The quiet man of Britpop with the broiling punk rock depths, Graham Coxon is one of the icons of British popular music. We can't think of the perfect excuse to raise a glass of Tizer to his greatest achievements, but who needs one anyway? What's more important is that we demand, along with a furious nation, to know when we’ll finally hear those fateful words, “arise, Sir Coxo”? I mean, what did Sebastian fucking Coe ever contribute to ‘Beetlebum’, Eh?
On ‘13’, the brilliantly contrary bugger whacked out one of Blur’s most charming all-out pop songs and in turn invented the Russian meerkat of the 90s that was Milky, the lovable liddle milk carton setting out in search of Graham in the video. Making Graham the first indie rock star to have his own claymation sidekick.
Throughout the height of Britpop, as its various factions splintered and split off to tour the globe, there was always one solid constant, one anchor that kept the scene firmly on course. Every night, tour schedule permitting, Graham Coxon would be sat in his favourite corner of The Good Mixer, usually surrounded by a Menswear or two, getting so drunk he’d have fights with the jukebox. Indeed, Graham kept Camden cool well into the new Millennium.
In a very round-about way. Club NME began in the second room of the Kill All Hippies night in a Shoreditch studio in 2004, and was such a hit largely because Graham’s ‘Freakin’ Out’ was its signature song. So because of that four minutes of fuzz-buggered rock’n’roll genius Koko is full of rock kids copping off to Foals remixes to this very day.
From the cauldron of chord that opened ‘She’s So High’ to the celestial space riffs he doused ‘Battery In Your Leg’ in, Coxon’s guitar playing in Blur was never less than superlative, a sonic alchemist in full flow. We’ve all got our favourites, but to these ears nothing beats the dichotomy of lush arpeggio and bruising balls-out rock that opened ‘Chemical World’, the sound of getting a happy-end massage from Godzilla.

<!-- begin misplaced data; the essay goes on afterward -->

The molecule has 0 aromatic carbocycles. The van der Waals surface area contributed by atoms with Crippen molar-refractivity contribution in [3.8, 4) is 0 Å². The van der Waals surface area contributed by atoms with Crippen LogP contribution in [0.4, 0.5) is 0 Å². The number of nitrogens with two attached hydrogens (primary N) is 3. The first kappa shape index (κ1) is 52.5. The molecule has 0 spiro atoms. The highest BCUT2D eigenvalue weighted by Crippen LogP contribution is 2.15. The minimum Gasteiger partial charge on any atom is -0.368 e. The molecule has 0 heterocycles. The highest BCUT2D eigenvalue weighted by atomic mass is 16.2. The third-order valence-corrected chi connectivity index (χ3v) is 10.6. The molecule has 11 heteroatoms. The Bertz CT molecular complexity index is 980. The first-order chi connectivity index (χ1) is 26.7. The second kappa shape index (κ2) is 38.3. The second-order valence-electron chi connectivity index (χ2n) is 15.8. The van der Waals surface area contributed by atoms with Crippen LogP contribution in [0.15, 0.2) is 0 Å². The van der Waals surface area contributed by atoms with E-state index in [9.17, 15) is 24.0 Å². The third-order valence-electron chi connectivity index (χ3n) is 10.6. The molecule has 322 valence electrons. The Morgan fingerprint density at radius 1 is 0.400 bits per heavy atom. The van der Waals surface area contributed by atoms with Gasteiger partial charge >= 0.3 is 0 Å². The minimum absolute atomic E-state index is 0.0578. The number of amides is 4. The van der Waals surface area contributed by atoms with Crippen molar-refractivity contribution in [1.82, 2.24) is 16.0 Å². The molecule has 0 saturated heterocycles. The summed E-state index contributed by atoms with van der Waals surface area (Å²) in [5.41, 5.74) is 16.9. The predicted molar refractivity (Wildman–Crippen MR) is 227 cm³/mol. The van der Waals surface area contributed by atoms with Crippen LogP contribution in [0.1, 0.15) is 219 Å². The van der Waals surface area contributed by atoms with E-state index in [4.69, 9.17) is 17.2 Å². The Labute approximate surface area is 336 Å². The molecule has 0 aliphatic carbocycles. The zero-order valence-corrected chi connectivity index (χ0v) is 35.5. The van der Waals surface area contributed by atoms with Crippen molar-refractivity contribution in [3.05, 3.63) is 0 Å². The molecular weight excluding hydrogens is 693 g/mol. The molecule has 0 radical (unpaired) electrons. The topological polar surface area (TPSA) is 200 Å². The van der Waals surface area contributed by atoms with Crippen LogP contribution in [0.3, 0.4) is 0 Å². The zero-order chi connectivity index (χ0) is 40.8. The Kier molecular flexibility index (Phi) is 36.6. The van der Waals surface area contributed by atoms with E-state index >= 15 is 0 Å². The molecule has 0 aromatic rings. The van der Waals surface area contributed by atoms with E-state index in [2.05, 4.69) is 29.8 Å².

Usually shy and mild-mannered, back in his drinking days the tempestuous rock diva within Graham would occasionally burst out unexpectedly. Exhibit one: on the seaside tour in 1995 Graham insisted the NME journo shadowing the band interview him post-gig, shouted incoherently for ten minutes then smashed the Dictaphone against a wall. Marvellous rock star behaviour obviously, but in an age when we use iPhones as recording devices, try it now and we’ll sue.
Of many febrile and scabrous solo screeches, it was with ‘Thank God For The Rain’ from 2001’s ‘Crow Sit On Blood Tree’ that Graham’s gritty energy and melodic clout really gelled. Taking on the persona of a speed-fuelled psychopathic Dylan going postal, he ranted about “another war… coming soon”, “people’s greed and hating rages”, “violence rising out of hand… getting mugged on your way home/By youths with masks and knives they own” and then retreating into terrified social seclusion. “Lock the doors and board up the windows,” he gibbered, “looks like I’m gonna build my shelter again… Thank God for the rain, maybe it’ll wash that scum away”. Four minutes inside the head of the post-Britpop Travis Bickle.
While the rest of Blur smirked and did Kenneth Williams ‘Ooh Matron!” faces along with the saucy seaside Benny Hill-isms of Damien Hirst’s ‘Country House’ video, Graham sat in a bubbly bath-tub having water poured on him from a teapot by a busty milkmaid with the sort of look on his face that said “y’know what, the second I get my hands on this sodding band we’re going so Pavement we’ll be shitting plaid for a week.” Forevermore, Graham was ‘the cool one’.
Fully solo and thus free of the need to counter-act Blur’s pop leanings with acres of lo-fi massacre music on the side, 2004’s ‘Happiness In Magazines’ was a filthy garage pop delight full of gleaming hooks smeared with rust and guts.
He had a cat called Bastard “but it ran away”. He only eats beef when he’s in Texas. He wanted to make albums that only elves could understand and longed to have long and short hair simultaneously. He can’t dance in public. He finds shoes beautiful. He’s secretly one of the most intriguing characters in rock.
Still at the top of his creative game, Graham’s recent album ‘A+E’ was up there with his best thanks to motorik punk pop like ‘Seven Naked Valleys’, which sounds like ‘Country House’ being dragged through a Black Sabbath album by its horn section.